Delicious idleness: the well known Italian expression and concept of “dolce far niente”. We know it as the sweetness, pleasure and carefree feeling of doing nothing. The enjoyment of sheer indulgent relaxation and blissful laziness.

And then there’s Sacred Idleness, perhaps its more serious cousin.

Epstein used the term to encourage medical practitioners to take time out. In order to cultivate habits of mind, such as attentiveness, curiosity and presence. So as to enhance their own wellbeing and be more effective in their medical practice. I know through introducing the concept to leaders across sectors, that they intuitively recognise it is critical for their resilience and evolution.  And they know this idleness takes some work!

It is the work of learning. And in particularly of learning to let go.  We don’t just stumble across it, but intentionally dedicate time for it. A time of rest, restoration, rejuvenation and also of reflection.  It nurtures us and develops our wisdom along the way. We honour and relish it through our attention to the present moment. Earnest in its purposefulness, it is more about suppleness and emptiness than control and activity.  We set off with an intention and are open hearted and open minded to what emerges from the not-doing.

As some leaders experience on the mountain solo we run, to be idle in this way, can be deliciously sweet and blissful. For others it can feel anything but. At least at the start, especially for those not used to not-doing, or contemplating who they are and what they do.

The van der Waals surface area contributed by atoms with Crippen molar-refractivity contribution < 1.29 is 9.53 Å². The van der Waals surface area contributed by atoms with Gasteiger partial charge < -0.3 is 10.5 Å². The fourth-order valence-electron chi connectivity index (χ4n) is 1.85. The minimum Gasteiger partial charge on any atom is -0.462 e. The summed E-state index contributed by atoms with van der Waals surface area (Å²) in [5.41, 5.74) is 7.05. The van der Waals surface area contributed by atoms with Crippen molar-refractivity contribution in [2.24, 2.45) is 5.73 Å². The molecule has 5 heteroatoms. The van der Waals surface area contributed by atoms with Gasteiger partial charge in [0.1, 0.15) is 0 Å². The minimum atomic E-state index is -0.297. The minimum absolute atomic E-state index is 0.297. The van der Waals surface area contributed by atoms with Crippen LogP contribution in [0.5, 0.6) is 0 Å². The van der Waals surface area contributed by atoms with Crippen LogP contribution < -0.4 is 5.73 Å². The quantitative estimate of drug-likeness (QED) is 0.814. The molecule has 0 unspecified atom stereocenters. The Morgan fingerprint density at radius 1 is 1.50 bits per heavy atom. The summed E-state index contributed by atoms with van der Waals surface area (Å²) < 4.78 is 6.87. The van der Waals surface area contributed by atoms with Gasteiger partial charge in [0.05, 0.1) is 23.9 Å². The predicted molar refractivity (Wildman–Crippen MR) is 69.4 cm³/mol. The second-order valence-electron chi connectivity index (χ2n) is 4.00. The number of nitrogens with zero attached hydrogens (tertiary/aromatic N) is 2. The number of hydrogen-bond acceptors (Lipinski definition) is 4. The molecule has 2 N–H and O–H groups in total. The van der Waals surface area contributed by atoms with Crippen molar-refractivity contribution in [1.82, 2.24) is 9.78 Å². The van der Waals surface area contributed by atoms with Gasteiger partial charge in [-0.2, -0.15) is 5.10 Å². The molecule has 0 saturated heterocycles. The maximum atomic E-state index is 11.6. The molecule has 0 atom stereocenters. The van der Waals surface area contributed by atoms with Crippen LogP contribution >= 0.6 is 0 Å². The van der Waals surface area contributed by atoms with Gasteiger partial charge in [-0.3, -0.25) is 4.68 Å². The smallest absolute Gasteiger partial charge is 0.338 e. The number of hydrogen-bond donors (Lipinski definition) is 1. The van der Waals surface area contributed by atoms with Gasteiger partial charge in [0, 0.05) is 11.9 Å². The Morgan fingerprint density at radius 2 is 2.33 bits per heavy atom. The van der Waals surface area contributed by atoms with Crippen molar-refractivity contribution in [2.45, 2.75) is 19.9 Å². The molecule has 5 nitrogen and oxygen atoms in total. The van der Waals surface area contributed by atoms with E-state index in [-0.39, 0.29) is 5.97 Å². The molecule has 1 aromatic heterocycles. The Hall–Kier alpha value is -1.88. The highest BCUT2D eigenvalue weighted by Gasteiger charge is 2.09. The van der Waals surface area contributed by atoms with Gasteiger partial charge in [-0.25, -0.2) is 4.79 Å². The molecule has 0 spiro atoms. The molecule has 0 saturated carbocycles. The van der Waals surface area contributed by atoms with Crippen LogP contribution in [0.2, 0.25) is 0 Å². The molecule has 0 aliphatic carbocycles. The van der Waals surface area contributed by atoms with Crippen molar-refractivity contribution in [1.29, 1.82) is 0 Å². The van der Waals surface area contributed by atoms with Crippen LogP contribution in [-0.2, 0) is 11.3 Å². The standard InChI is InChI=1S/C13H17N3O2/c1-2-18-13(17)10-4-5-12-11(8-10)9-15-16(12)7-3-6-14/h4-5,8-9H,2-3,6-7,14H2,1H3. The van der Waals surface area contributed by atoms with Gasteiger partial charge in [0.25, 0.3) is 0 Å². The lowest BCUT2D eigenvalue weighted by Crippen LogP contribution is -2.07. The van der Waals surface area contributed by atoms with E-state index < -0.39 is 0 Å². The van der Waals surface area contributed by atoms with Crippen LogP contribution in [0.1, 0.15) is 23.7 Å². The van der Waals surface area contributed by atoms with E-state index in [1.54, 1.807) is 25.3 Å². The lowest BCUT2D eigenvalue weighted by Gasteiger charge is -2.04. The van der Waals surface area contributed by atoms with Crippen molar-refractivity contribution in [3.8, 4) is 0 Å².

Its limitless forms

Sacred Idleness can take unlimited forms. There is no prescription. It depends on every individual and their situation.  Ultimately it is about being fully with yourself. In stillness embracing it all. With whatever emotion and thought arises.

It may involve retreating to your garden or to the mountains. To gain perspective in the glory of nature.

Maybe it will involve sitting silently in front of the fire. Encompassed by its warmth and security. Seeing the reflection of your mind in the changing, dancing flames.

Or you may lounge on a chair. To feel the sensations of the sun and air on your skin. And reflect on what has past. And what you would like to manifest.

Maybe you just want to hang out at your favourite spot. And contemplate the big questions in your life.

For some, it will be to meditate. To give gratitude to all who and what they love.

For others it may be a dedicated 10 minutes by themselves. Between dinner courses or between juggling demands of the dog, children and relations. To not only ‘catch a breath’, but to sit there with it.

The wish

So may you gift yourself sacred idleness at this special time. And carry on this conscious practice as an ongoing commitment to your health and wellbeing.

And may you gift yourself delicious idleness for the same reasons.

Sources:

  • A term coined by George MacDonald as quoted in Poor Man’s College Quotations, 1994. in Epstein, R.M. (2003b)  “Mindful Practice in Action (II): Cultivating Habits of Mind”, Families, Systems & Health, 21(1): 11-17.
  • This article as also gifted to www.impactinternational.com
  • Photo by Joanna Kosinska on Unsplash
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